10. Young, Cathy (February 21, 2005). "Last of the Confederates". The Boston Globe. Retrieved 2016-09-14. The author's official bio leaves out the fact that Woods is a co-founder and member of pro-secession League of the South.
  11. Young, Cathy (2005-06-01). "Behind the Jeffersonian Veneer". Reason. Retrieved 2016-09-14. Born and raised in the North, Woods is a co-founder of the League of the South, a neo-Confederate group, and has written frequently for its magazine The Southern Patriot.
  12. Articles written by Woods for the League of the South's journal include:
    Woods, Thomas (1995). "Copperheads". Southern Patriot. 2 No. 1 (Jan.-Feb. 1995): pp. 3–5.
    Woods, Thomas (1995). "The Abolitionists". Southern Patriot. 2 No. 5 (Sept. - Oct. 1995): pp. 36–37.
  13. 1 2 3 Boot, Max (Feb 14, 2005). "Incorrect History". The Weekly Standard. Retrieved 2016-09-14.
  14. "Review Essay of The Politically Incorrect Guide to American History by Thomas E. Woods, Jr.". 2014-07-30. Retrieved 2016-09-28.
  15. "LRC Blog". Retrieved 2016-09-28.
  16. New York Times "Bestseller List" (Paperback non-fiction), January 9, 2005
  17. New York Times "Bestseller List" (Paperback non-fiction), March 08, 2009
  18. bio
  19. Woods, Thomas E. (Presenter) (2008). The Catholic Church: Builder of Civilization (Television production). Episode 8: "Catholic Charity". Eternal Word Television Network. ASIN B00C30D3NG. Retrieved 2013-05-21. My personal favorite in this list is Martin Luther because I, myself, am a former Lutheran.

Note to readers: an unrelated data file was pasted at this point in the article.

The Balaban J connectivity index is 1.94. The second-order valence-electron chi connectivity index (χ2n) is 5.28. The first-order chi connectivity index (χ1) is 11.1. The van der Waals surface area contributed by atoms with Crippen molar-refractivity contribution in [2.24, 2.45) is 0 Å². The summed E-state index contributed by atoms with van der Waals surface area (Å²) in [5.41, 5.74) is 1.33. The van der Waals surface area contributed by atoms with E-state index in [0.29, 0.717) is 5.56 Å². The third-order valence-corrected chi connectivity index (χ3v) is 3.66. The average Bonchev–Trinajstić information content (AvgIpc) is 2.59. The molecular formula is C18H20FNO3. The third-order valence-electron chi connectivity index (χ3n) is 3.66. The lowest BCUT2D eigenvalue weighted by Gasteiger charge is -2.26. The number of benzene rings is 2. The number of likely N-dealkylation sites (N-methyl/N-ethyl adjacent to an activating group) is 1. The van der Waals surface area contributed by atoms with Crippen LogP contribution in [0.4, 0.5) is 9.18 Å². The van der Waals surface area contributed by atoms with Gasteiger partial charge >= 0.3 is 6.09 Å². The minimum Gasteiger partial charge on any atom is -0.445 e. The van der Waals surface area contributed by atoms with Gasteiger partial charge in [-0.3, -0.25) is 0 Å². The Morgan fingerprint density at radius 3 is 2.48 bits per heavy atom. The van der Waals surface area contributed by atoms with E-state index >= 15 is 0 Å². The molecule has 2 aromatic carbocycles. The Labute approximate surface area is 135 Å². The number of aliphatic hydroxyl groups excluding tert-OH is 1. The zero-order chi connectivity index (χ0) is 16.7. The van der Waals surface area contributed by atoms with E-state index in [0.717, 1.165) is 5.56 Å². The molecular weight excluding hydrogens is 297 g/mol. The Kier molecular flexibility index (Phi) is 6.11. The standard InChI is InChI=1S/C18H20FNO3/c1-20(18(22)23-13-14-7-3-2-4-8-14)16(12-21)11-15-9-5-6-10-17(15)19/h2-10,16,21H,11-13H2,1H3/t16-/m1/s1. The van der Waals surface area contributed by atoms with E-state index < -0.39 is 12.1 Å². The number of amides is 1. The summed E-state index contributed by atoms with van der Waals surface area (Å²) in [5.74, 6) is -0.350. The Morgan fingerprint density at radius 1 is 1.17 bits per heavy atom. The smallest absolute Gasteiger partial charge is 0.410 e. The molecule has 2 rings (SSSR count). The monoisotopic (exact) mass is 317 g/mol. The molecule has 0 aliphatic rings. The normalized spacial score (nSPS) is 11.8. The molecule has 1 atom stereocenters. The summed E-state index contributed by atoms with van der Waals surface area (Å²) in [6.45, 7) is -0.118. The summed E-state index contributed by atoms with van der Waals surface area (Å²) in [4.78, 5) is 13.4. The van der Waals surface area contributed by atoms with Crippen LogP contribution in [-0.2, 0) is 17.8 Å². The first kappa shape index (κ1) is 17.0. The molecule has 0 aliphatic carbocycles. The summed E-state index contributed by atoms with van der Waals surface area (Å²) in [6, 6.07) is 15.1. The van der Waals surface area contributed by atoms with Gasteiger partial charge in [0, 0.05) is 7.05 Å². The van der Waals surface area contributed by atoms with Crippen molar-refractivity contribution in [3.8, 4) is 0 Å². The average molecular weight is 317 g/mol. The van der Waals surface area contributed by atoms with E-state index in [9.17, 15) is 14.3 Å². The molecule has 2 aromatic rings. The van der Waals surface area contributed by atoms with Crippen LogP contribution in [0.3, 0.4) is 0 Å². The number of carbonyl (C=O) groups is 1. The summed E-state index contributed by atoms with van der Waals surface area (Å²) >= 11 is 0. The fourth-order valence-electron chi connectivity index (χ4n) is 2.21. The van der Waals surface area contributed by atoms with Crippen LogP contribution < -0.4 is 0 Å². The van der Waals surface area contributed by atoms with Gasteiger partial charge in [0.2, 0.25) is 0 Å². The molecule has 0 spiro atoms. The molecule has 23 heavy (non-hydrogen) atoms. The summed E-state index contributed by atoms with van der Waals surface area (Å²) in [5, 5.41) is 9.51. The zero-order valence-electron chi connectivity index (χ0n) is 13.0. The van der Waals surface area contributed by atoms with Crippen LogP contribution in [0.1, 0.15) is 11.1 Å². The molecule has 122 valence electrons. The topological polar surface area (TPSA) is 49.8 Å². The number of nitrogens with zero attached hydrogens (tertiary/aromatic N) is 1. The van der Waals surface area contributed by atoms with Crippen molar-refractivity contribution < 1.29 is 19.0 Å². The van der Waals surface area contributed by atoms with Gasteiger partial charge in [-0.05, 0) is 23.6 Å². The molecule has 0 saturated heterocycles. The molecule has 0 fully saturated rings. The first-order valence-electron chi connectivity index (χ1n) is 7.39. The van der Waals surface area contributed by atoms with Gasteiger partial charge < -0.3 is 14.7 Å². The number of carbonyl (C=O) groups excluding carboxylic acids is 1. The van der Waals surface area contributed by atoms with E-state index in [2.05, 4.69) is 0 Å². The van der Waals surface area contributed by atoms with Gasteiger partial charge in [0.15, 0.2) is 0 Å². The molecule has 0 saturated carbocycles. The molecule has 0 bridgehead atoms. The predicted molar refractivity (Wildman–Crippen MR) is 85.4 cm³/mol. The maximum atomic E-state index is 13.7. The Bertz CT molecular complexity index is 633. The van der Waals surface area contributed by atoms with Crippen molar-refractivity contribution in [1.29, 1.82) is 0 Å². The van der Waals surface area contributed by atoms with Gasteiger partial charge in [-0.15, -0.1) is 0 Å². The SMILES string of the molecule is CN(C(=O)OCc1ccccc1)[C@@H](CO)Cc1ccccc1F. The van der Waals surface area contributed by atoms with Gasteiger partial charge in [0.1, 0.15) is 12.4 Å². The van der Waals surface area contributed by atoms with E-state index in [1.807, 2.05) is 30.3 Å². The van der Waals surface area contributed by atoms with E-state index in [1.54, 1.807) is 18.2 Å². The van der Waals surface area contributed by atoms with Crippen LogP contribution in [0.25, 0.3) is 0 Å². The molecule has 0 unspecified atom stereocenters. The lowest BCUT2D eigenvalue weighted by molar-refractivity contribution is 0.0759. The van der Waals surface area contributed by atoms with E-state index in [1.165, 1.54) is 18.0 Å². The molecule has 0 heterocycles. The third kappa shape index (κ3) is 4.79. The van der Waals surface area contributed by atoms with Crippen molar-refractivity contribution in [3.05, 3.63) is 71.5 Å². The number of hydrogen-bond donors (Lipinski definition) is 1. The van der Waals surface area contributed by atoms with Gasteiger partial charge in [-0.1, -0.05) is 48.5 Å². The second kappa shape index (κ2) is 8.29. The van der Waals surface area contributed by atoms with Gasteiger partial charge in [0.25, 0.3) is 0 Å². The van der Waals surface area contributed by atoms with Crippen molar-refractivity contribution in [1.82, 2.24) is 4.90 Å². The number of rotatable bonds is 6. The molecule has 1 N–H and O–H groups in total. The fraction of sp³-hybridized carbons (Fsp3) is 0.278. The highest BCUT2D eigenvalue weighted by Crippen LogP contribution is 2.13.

20. "A Profound Philosophical Commonality by Anthony Flood". 1987-11-22. Retrieved 2011-08-10.
  21. Beirich, Heidi. "Two Treatises: A pair of recent books attack the Vatican and its current policies form the core of radical traditionalist teachings.". Southern Poverty Law Center. Retrieved 2016-07-17.
  22. Woods, Thomas E.; Ferrara, Christopher A. (2002). The Great Façade: Vatican II and the Regime of Novelty in the Catholic Church. The Remnant Press. ISBN 978-1890740108.
  23. "Sacred Then and Sacred Now: The Return of the Old Latin Mass". 2007-09-14. Retrieved 2011-08-10.
  24. "History and Truth: An Interview With Thomas E. Woods, Jr. by Bernard Chapin". 2005-07-23. Retrieved 2011-08-10.
  25. "Up From Conservatism – Mises Media". Retrieved 2011-08-10.
  26. E. Woods, Thomas. "The Split on the Right". Retrieved 2016-09-14.
  27. "The Split on the Right", interview of Thomas Woods by Die Tagespost
  28. "Haley, James W., The Standard Reader, Weekly Standard 01/31/2005".
  29. "Woods, Thomas, A Factually Correct Guide for Max Boot, The American Conservative, 03/28/2005".
  30. On Woods' association with Ferrara, see "On Chris Ferrara"
  31. Also on audio book, as read by the author Thomas Woods.
  32. English translation of Polish title is In defense of common sense.
  33. Woods, Thomas E. "Beyond Distributism". Acton Institute. October 2008.